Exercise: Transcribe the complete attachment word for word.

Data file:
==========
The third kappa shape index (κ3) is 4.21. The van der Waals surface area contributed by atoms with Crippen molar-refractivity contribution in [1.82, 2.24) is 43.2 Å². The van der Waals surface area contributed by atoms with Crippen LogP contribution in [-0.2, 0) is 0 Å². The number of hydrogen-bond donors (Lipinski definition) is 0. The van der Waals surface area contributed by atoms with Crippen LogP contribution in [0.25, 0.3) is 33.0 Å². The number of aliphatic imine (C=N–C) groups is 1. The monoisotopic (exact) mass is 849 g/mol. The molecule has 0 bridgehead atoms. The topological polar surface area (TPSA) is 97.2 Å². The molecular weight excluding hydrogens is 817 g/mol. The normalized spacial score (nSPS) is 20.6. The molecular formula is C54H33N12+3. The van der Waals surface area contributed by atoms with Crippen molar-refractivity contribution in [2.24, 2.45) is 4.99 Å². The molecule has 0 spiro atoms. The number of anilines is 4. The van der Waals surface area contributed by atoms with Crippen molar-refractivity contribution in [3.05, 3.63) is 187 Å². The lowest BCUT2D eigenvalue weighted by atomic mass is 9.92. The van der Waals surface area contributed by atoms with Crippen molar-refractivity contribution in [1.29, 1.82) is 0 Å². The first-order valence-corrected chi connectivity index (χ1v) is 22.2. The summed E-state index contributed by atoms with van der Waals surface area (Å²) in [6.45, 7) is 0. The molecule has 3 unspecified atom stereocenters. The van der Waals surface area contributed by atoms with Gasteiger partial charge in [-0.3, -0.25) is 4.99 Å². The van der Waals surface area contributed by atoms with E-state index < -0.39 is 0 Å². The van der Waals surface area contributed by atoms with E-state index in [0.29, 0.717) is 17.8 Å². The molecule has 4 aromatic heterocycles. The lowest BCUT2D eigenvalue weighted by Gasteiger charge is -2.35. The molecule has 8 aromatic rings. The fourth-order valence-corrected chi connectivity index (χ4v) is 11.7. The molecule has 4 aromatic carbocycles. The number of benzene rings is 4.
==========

The third kappa shape index (κ3) is 4.21. The van der Waals surface area contributed by atoms with Crippen molar-refractivity contribution in [1.82, 2.24) is 43.2 Å². The van der Waals surface area contributed by atoms with Crippen LogP contribution in [-0.2, 0) is 0 Å². The number of hydrogen-bond donors (Lipinski definition) is 0. The van der Waals surface area contributed by atoms with Crippen LogP contribution in [0.25, 0.3) is 33.0 Å². The number of aliphatic imine (C=N–C) groups is 1. The monoisotopic (exact) mass is 849 g/mol. The molecule has 0 bridgehead atoms. The topological polar surface area (TPSA) is 97.2 Å². The molecular weight excluding hydrogens is 817 g/mol. The normalized spacial score (nSPS) is 20.6. The molecular formula is C54H33N12+3. The van der Waals surface area contributed by atoms with Crippen molar-refractivity contribution in [2.24, 2.45) is 4.99 Å². The molecule has 0 spiro atoms. The number of anilines is 4. The van der Waals surface area contributed by atoms with Crippen molar-refractivity contribution in [3.05, 3.63) is 187 Å². The lowest BCUT2D eigenvalue weighted by atomic mass is 9.92. The van der Waals surface area contributed by atoms with Crippen molar-refractivity contribution in [1.29, 1.82) is 0 Å². The first-order valence-corrected chi connectivity index (χ1v) is 22.2. The summed E-state index contributed by atoms with van der Waals surface area (Å²) in [6.45, 7) is 0. The molecule has 3 unspecified atom stereocenters. The van der Waals surface area contributed by atoms with Gasteiger partial charge in [-0.3, -0.25) is 4.99 Å². The van der Waals surface area contributed by atoms with E-state index < -0.39 is 0 Å². The van der Waals surface area contributed by atoms with E-state index in [0.29, 0.717) is 17.8 Å². The molecule has 4 aromatic heterocycles. The lowest BCUT2D eigenvalue weighted by Gasteiger charge is -2.35. The molecule has 8 aromatic rings. The fourth-order valence-corrected chi connectivity index (χ4v) is 11.7. The molecule has 4 aromatic carbocycles. The number of benzene rings is 4.